Jordan Hulls shares experience of traveling back home, filling basketball void during global pandemic

  • 04/07/2020 8:10 am in

Today is day 16 for Jordan Hulls back in Bloomington. He rises around 7 a.m., sometimes earlier, each morning to entertain his 1-year-old son, Leo, and 3-year-old son, Jackson.

It’s been a little over two weeks since Hulls, his wife Aubrey and their boys left Germany to get back to the United States to stay with Hulls’ parents in Bloomington through this time of quarantine.

The kids make things a little easier because they provide a distraction and need attention. But still, it hasn’t felt like it’s only been 16 days for Hulls.

It was around the second week of March where Hulls and his team, s. Oliver Würzburg, who play in the Basketball Bundesliga league in Germany, had a team meeting regarding what to do in regards to the COVID-19 pandemic that was quickly sweeping across the world.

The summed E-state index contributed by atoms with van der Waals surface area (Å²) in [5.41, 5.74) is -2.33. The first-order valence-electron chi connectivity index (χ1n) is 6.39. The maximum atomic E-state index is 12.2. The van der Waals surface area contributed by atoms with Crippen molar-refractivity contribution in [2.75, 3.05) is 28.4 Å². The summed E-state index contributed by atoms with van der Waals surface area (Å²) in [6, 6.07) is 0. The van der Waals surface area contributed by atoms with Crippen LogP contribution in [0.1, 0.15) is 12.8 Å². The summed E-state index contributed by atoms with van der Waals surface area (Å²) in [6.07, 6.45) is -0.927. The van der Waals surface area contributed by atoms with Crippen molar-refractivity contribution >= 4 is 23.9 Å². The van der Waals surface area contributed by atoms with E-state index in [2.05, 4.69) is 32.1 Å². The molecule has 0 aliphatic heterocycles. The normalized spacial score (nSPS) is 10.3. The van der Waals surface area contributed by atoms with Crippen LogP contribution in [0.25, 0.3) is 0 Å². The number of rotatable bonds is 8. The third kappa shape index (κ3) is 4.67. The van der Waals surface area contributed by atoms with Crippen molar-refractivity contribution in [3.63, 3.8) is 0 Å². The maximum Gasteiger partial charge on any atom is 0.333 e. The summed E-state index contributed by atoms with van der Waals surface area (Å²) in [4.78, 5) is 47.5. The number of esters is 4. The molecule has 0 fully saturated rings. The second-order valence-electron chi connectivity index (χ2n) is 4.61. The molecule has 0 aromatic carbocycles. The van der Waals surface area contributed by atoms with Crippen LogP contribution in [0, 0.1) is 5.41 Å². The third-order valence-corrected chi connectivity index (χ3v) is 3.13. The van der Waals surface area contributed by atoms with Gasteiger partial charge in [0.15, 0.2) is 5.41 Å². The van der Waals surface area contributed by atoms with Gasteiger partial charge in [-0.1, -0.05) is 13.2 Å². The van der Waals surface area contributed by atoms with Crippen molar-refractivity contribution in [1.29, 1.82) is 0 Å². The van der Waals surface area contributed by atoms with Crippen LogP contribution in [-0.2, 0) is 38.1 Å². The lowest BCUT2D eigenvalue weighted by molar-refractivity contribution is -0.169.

The plan was to not practice for a week and see how things would develop.

“We were just like all right we’ll be off for a week or two and then this thing would blow over maybe,” Hulls said. “But then it kept getting worse and worse from that point on.”

On March 11, conference tournaments in college basketball were planning to play with no fans. Later that night, Utah Jazz center Rudy Gobert tested positive for COVID-19, and just a few hours later, NBA commissioner Adam Silver postponed the NBA season.

Everything snowballed after that. The NCAA tournament was cancelled, schools and universities officially moved classes to online for the rest of the academic term and Hulls’ season was postponed.